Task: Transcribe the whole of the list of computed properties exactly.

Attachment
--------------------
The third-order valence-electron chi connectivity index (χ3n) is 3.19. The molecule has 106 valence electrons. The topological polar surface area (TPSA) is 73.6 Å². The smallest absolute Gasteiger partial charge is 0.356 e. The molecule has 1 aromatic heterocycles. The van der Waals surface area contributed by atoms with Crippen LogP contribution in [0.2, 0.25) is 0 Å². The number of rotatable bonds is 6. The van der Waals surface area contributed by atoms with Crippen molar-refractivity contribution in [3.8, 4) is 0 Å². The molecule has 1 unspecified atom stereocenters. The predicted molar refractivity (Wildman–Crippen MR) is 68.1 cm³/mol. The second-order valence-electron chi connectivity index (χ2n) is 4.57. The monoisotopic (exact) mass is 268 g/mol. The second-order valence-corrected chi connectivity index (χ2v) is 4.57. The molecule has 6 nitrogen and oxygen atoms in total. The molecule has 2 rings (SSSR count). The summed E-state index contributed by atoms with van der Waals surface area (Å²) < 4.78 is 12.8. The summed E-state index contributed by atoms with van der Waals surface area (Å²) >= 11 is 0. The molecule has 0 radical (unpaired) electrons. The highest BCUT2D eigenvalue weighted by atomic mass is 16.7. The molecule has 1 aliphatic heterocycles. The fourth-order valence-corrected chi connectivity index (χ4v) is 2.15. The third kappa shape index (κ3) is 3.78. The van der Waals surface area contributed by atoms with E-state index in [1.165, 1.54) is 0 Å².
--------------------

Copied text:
The third-order valence-electron chi connectivity index (χ3n) is 3.19. The molecule has 106 valence electrons. The topological polar surface area (TPSA) is 73.6 Å². The smallest absolute Gasteiger partial charge is 0.356 e. The molecule has 1 aromatic heterocycles. The van der Waals surface area contributed by atoms with Crippen LogP contribution in [0.2, 0.25) is 0 Å². The number of rotatable bonds is 6. The van der Waals surface area contributed by atoms with Crippen molar-refractivity contribution in [3.8, 4) is 0 Å². The molecule has 1 unspecified atom stereocenters. The predicted molar refractivity (Wildman–Crippen MR) is 68.1 cm³/mol. The second-order valence-electron chi connectivity index (χ2n) is 4.57. The monoisotopic (exact) mass is 268 g/mol. The second-order valence-corrected chi connectivity index (χ2v) is 4.57. The molecule has 6 nitrogen and oxygen atoms in total. The molecule has 2 rings (SSSR count). The summed E-state index contributed by atoms with van der Waals surface area (Å²) < 4.78 is 12.8. The summed E-state index contributed by atoms with van der Waals surface area (Å²) >= 11 is 0. The molecule has 0 radical (unpaired) electrons. The highest BCUT2D eigenvalue weighted by atomic mass is 16.7. The molecule has 1 aliphatic heterocycles. The fourth-order valence-corrected chi connectivity index (χ4v) is 2.15. The third kappa shape index (κ3) is 3.78. The van der Waals surface area contributed by atoms with E-state index in [1.165, 1.54) is 0 Å².